29 - April 2009
I regret to advise clients, colleagues and friends of the death of our consultant, Tom Carmichael on 26 March 2009.
Tom was a much loved member of this firm and a highly valued colleague.
Tom was a litigator of considerable flair and expertise; a former Registrar and Sheriff of the Supreme Court of Queensland and a Past President of the Central District Law Association. Before joining this firm he was a partner in one of Rockhampton's most respected practices, Messrs South and Geldard.
Tom had many friends as he lived life to the full. He was an honourable man and a credit to this profession. Tom made life in our firm that much brighter; we shall miss his wise counsel and good humour. He will be sadly missed by the many clients who have valued his advice during his many years of practice in Queensland.
Tom leaves his wife, Jenny, his son, Jim and three grandchildren.
The funeral shall take place at 1.30pm on Tuesday 31 March 2009 at St William's Catholic Church, Dawson Parade, Keperra near Brisbane.
This month is an
So if you want to know what liquidators, administrators and receivers get up to and what is the difference then read on.
Don't forget to join me and the Law & Disorder Group on Facebook where you can have your say on these issues and network with other readers.
Insolvent trading. Is everyone at it?
As a director of a large company, despite the embarrassment, you will stop operating rather than risk insolvent trading. To do otherwise is to risk being personally liable.
A director of a small company can usually stand the embarrassment, but with the family home at risk and a 4 wheel drive to support, the temptation is to press on and see how it goes unless someone unsportingly takes the point. In bad times, long term creditors such as banks and landlords do not want to shoot themselves in the foot by being trigger happy. But, if you have an ungrateful supplier who cannot wait for its money, as a director, you may be accused of insolvent trading. But what is it?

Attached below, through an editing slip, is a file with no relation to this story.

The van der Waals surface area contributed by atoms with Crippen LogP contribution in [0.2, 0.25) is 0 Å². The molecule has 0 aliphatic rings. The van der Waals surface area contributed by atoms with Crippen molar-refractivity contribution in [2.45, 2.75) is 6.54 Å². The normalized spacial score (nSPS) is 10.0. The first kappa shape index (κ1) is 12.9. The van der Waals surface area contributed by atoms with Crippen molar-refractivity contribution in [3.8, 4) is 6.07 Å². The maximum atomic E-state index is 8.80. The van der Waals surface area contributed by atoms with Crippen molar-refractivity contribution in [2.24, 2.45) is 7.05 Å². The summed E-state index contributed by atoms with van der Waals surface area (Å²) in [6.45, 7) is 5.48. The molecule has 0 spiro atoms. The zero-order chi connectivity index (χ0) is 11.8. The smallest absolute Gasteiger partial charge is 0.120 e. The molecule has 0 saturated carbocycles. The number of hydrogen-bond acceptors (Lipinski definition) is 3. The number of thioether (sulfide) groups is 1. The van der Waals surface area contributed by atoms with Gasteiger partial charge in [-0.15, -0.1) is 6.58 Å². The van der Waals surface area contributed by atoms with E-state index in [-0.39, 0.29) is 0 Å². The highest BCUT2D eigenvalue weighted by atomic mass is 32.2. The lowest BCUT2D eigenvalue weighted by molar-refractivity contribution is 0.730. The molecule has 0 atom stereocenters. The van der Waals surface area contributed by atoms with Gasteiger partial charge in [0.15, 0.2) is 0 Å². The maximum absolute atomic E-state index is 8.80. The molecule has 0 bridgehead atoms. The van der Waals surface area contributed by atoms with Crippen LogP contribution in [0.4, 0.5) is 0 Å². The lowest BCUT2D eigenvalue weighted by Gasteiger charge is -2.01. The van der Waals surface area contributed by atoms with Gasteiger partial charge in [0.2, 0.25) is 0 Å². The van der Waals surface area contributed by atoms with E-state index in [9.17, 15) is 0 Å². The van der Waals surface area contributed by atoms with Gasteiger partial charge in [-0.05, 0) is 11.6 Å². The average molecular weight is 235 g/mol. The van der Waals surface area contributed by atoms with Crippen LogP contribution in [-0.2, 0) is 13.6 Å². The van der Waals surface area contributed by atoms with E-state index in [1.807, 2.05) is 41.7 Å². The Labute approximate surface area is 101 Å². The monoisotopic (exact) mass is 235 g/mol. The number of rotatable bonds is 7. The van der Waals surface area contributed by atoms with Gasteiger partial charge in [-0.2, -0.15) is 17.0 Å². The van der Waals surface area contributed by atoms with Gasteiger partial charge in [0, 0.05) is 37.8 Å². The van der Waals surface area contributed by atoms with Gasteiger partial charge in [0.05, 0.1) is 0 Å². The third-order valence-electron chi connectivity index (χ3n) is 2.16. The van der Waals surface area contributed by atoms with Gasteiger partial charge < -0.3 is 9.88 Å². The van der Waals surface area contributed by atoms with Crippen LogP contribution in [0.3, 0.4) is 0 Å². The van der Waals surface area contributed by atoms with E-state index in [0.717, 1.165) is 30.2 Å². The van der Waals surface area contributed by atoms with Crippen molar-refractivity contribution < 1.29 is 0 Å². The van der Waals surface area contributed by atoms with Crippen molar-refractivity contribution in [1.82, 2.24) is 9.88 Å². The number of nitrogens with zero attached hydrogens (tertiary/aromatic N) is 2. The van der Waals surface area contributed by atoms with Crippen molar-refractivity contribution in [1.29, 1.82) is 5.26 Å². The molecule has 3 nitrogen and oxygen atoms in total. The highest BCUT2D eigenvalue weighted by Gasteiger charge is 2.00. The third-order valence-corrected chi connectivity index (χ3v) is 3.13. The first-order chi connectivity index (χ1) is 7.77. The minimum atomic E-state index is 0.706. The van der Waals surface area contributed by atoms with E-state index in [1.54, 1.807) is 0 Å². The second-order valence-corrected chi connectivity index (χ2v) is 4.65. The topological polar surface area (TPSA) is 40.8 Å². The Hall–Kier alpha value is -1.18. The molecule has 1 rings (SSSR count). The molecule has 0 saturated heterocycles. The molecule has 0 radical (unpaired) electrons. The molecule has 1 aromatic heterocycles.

A company can take on any liability, it is only when the bill arrives and it cannot pay that a problem arises. A company which cannot pay its debts as and when they become due is insolvent. Once, the company is in this insolvent state and incurs a new debt (continuing debts such as rent and teenage children don’t seem to count) the company is trading insolvently and you as a director may be liable. You may deny that you suspected that the company was insolvent when the debt was incurred. This may work unless it was obvious, for instance, a reasonable director in your position would have suspected.
If sued personally by the liquidator or a creditor, you have basically two defences:
Insolvent trading can be difficult to prove, legally. It is awfully easy to let a few billion slip through, as any bank will tell you.
Paul Brennan is a practicing Queensland lawyer and author of the “10 Greatest Legal Mistakes in Business…and how to avoid them”.
The Eight Stages of Going Broke
If you are one of the many small company owners worrying about going broke and require more painful detail then read on.
Basically, there are 8 Stages:
I hope that this is enough to flesh out your depressing 3am deliberations. If not, speak to your accountant.
Liquidators and the Spanish Inquisition
I think liquidators will not mind me saying that generally they are not very nice.